¶ 12 Following the sale of the Woodlands property, Mahmood amended his complaint against Ross to include a cause of action to recover his lost equity in the Woodlands property. In a grant of partial summary judgment, the trial court held that by failing to make all forty monthly payments of $1000, Ross had breached his 1990 settlement agreement with Mahmood. A jury trial on the remaining issues was held in May 1996.3
¶ 13 At the conclusion of Mahmood's case in chief, and again at the conclusion of the evidence, defendant moved for directed verdicts contending: (1) there was no evidence to sustain a finding that Ross's breach of the 1990 settlement agreement caused Mahmood to lose his equity in the Woodlands property; (2) Mahmood failed to produce evidence that Mahmood's loss of the Woodlands property was a foreseeable consequence of a breach at the time they contracted; and (3) Mahmood failed to mitigate his damages. Ross's motions were denied, and these issues were left to the jury.
¶ 14 The jury returned a verdict in favor of Mahmood, finding that (1) Ross's breach of the 1990 settlement agreement caused Mahmood damages in the amount of $6,360.99 for reinstatement of his Equitable loan in May 1993; (2) Ross's breach of the 1990 settlement agreement caused Mahmood consequential damages in the amount of $770,200 for the loss of Mahmood's equity in the Woodlands property. The jury found that Mahmood made reasonable attempts to mitigate the reinstatement costs and the loss of equity in the Woodlands property.
¶ 15 After the entry of the jury's verdict, defendant moved the court for a judgment notwithstanding the verdict (“JNOV”). She contended that she should be granted a JNOV, or in the alternative a new trial, because there was no evidence to support the jury's finding that Ross's breach had caused Mahmood direct or consequential damages in either the reinstatement costs of his Equitable loan or the loss of equity in the Woodlands property. She asserted that the evidence did not demonstrate that Mahmood had taken all reasonable steps to mitigate his damages. The motion was denied, and final orders reflecting the jury's verdict were entered. Defendant now appeals from those final orders.
STANDARD OF REVIEW
¶ 16 When reviewing any challenge to a trial court's denial of a motion for directed verdict, we review “ ‘the evidence and all reasonable inferences that may fairly be drawn therefrom in the light most favorable to the party moved against, and will sustain the denial if reasonable minds could disagree with the ground asserted for directing a verdict.’ ” White v. Fox, 665 P.2d 1297, 1300 (Utah 1983) (quoting Cook Assocs., Inc. v. Warnick, 664 P.2d 1161, 1165 (Utah 1983)); see also Management Comm. v. Graystone Pines, Inc., 652 P.2d 896 (Utah 1982). As “[t]his Court's standard of review of a directed verdict is the same as that imposed upon the trial court,” Graystone Pines, 652 P.2d at 898, we review the trial court's decision to determine if the evidence at trial raised a question of material fact which precluded judgment as a matter of law.
I. DIRECTED VERDICTS
¶ 17 Defendant Dorothy Ross first contends that the trial court erred in failing to grant her motion for directed verdict regarding consequential damages and mitigation of damages. Before we address this assignment of error, we must examine the law of directed verdicts.
¶ 18 “Under Utah law, a party who moves for a directed verdict has the very difficult burden of showing that no evidence exists that raises a question of material fact.” Alta Health Strategies, Inc. v. CCI Mechanical Serv., 930 P.2d 280, 284 (Utah Ct.App.1996) (citing Kleinert v. Kimball Elevator Co., 905 P.2d 297, 299 (Utah Ct.App.1995)). If there is any evidence raising a question of material fact, judgment as a matter of law is improper. Id. Thus, a motion for a directed verdict is “only appropriate when the court is able to conclude, as a matter of law, that reasonable minds would not differ on the facts to be determined from the evidence presented.” Management Comm., 652 P.2d at 898. When considering a motion for a directed verdict, the trial court must consider the evidence in the light most favorable to the party moved against, see Cruz v. Montoya, 660 P.2d 723, 728-29 (Utah 1983); however, “the court is not free to weigh the evidence and thus invade the province of the jury, whose prerogative it is to judge the facts.” Graystone Pines, 652 P.2d at 897.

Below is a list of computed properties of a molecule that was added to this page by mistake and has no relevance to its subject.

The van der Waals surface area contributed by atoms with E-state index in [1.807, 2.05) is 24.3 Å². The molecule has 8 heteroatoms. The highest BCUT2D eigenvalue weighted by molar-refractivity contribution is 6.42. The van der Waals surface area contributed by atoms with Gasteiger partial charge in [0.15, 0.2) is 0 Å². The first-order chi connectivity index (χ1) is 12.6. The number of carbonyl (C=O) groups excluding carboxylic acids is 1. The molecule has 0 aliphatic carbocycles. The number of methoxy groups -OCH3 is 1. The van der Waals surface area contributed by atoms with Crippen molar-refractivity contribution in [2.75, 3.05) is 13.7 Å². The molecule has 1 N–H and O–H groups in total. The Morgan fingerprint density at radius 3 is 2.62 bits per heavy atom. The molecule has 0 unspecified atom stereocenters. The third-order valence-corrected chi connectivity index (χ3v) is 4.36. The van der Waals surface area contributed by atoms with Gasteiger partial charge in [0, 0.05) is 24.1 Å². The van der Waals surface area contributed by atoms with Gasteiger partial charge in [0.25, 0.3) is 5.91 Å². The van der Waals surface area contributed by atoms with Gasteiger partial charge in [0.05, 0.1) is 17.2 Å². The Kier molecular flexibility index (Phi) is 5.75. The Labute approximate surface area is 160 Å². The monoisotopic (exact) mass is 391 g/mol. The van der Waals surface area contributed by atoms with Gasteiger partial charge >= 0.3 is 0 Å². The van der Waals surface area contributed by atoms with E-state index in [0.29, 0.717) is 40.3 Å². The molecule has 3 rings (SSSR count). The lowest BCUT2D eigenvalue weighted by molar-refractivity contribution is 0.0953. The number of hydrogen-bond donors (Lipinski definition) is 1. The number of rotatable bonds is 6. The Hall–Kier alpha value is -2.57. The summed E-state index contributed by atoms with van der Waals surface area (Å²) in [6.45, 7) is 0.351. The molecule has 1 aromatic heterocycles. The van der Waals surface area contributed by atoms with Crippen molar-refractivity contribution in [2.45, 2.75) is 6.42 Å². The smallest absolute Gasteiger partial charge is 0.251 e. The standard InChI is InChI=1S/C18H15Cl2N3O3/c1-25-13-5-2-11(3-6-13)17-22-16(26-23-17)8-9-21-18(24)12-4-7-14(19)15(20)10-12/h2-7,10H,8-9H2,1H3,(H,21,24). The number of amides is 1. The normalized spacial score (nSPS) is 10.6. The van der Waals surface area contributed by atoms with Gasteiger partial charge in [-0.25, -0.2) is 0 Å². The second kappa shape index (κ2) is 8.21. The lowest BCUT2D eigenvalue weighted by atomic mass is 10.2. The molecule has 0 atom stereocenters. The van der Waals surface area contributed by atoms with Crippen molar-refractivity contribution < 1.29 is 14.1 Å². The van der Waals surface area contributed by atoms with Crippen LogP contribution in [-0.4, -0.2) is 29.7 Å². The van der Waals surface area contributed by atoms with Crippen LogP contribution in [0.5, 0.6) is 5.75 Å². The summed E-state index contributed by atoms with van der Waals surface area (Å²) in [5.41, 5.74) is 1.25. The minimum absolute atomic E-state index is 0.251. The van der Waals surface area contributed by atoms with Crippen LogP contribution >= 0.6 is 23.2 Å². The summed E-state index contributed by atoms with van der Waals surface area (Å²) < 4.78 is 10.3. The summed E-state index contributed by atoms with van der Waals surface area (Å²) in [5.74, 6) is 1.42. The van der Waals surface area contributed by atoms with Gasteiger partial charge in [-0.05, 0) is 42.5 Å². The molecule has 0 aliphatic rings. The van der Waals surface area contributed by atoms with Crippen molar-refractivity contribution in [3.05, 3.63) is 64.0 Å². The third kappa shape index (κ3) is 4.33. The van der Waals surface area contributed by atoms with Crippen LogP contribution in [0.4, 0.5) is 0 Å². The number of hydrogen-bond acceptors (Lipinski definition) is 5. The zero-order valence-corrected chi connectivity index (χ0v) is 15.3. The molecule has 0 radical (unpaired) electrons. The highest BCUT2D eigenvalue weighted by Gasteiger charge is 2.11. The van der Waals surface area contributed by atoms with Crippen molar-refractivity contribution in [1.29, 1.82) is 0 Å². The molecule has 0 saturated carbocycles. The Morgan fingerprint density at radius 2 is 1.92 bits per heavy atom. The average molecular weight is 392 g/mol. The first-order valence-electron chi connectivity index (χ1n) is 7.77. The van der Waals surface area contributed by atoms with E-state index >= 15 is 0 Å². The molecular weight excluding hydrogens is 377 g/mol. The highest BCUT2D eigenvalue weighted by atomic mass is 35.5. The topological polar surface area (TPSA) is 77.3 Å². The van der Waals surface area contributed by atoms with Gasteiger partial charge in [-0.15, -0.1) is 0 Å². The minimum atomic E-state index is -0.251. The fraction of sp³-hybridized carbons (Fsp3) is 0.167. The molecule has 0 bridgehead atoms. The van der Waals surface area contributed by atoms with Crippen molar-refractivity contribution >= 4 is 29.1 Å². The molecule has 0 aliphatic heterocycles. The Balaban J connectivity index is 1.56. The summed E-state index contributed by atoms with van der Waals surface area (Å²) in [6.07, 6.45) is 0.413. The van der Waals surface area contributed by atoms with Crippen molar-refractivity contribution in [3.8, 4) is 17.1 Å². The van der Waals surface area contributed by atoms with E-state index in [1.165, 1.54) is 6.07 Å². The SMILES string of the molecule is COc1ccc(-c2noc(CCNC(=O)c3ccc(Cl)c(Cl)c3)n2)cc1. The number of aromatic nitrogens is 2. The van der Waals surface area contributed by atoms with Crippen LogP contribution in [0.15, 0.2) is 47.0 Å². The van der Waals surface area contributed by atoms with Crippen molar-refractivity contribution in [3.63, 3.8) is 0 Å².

II. DAMAGES FOR BREACH OF CONTRACT
¶ 19 “As a general rule, legal damages serve the important purpose of compensating an injured party for actual injury sustained, so that she may be restored, as nearly as possible, to the position she was in prior to the injury.” Castillo v. Atlanta Cas. Co., 939 P.2d 1204, 1209 (Utah Ct.App.1997) (citing 25 C.J.S. Damages §§ 1, 3 (1966). Typically, there are two types of damages a non-breaching party can recover in an action for breach of contract: “general damages, which flow naturally from the breach, and consequential damages, which, while not an invariable result of breach, were reasonably foreseeable by the parties at the time the contract was entered into.” Id. (citing Beck v. Farmers Ins. Exch., 701 P.2d 795, 801 (Utah 1985)).
¶ 20 To recover consequential damages, a non-breaching party must prove (1) that consequential damages were caused by the contract breach; (2) that consequential damages ought to be allowed because they were foreseeable at the time the parties contracted; and (3) the amount of consequential damages within a reasonable certainty. Id. (citing Dan B. Dobbs, Handbook on the Law of Remedies § 12.3, at 798 (1973)); see also Exton Drive-In, Inc. v. Home Indem. Co., 436 Pa. 480, 261 A.2d 319, 325-26 (1969) (denying plaintiff's claim for consequential damages where he failed to prove he, in fact, suffered damages), cert. denied, 400 U.S. 819, 91 S.Ct. 36, 27 L.Ed.2d 46 (1970); Billings v. Union Bankers Ins. Co., 918 P.2d 461, 466 (Utah 1996) (stating that consequential damages are limited to those reasonably foreseeable or contemplated by the parties when contract was entered into); Heslop v. Bank of Utah, 839 P.2d 828, 840-41 (Utah 1992) (same); Beck, 701 P.2d at 801 (same).